Scientists Baffled By The Spread Of Monkeypox In US & Europe

Scientists who have studied numerous outbreaks of Monkeypox in Africa say they are baffled by the unusual spread of the disease in Europe and North America.

Scientists Baffled By The Spread Of Monkeypox In US & Europe

There are about 80 confirmed cases worldwide and 50 more suspected ones, according to the World Health Organization. France, Germany, Belgium and Australia reported their first cases of monkeypox on Friday.

Cases of the disease have not previously been seen among people with no links to Central and West Africa.

Scientists say that the outbreak’s first patient may have caught the disease while in Africa, but what is happening now is exceptional. “We’ve never seen anything like what’s happening in Europe,” Christian Happi, director of the African Centre of Excellence for Genomics of Infectious Diseases, said.

Al Jazeera reports: In the past week, the UK, Spain, Portugal, Italy, US, Sweden and Canada all reported infections, mostly in young men who had not previously traveled to Africa.

“I’m stunned by this,” said Oyewale Tomori, a virologist who formerly headed the Nigerian Academy of Science and who sits on several World Health Organization (WHO) advisory boards.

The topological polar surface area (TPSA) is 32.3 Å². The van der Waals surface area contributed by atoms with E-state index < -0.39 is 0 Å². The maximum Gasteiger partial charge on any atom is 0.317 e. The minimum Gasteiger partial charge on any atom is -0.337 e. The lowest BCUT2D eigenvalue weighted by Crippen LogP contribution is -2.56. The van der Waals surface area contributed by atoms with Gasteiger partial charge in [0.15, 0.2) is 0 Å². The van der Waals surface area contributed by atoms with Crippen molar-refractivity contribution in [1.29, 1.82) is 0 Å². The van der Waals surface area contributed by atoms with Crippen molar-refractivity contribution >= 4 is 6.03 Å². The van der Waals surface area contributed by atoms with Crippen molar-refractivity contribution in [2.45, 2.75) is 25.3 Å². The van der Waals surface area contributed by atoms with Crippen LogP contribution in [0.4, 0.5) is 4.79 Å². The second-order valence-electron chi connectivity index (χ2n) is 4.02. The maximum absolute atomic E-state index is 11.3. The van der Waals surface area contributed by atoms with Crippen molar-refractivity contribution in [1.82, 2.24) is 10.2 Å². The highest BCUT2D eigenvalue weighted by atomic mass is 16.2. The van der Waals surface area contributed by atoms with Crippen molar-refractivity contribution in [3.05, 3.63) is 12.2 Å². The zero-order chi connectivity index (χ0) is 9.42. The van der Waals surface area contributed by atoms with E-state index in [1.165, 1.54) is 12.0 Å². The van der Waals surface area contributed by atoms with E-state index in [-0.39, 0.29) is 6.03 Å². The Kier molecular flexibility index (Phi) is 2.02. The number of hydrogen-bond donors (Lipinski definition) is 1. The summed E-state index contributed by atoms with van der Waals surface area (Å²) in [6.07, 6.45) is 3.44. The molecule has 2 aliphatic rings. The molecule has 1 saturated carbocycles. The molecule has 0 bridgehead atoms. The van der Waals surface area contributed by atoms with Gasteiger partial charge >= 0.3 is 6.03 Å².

“Every day I wake up and there are more countries infected,” Tomori said.

“This is not the kind of spread we’ve seen in West Africa, so there may be something new happening in the West,” he said.

Monkeypox typically causes fever, chills, a rash and lesions on the face or genitals. The WHO estimates the disease is fatal for about one in 10 people, but smallpox vaccines are protective and some antiviral drugs are also being developed.

One of the theories British health officials are exploring is whether the disease is being sexually transmitted. Health officials have asked doctors and nurses to be on alert for potential cases, but said the risk to the general population is low.

Outbreaks in Nigeria, which reports about 3,000 monkeypox cases a year, are usually in rural areas, where people have close contact with infected rats and squirrels, according to Tomori. He said the disease is not spread very easily and that many cases are likely missed.

“Unless the person ends up in an advanced health centre, they don’t attract the attention of the surveillance system,” he said.

Tomori hoped the appearance of monkeypox cases across Europe and other countries would further scientific understanding of the disease.

The WHO’s European chief said he was concerned that monkeypox could spread as people gather for parties and festivals over the summer months.

“As we enter the summer season in the European region, with mass gatherings, festivals and parties, I am concerned that transmission could accelerate, as the cases currently being detected are among those engaging in sexual activity, and the symptoms are unfamiliar to many,” WHO regional director for Europe Hans Kluge said on Friday.

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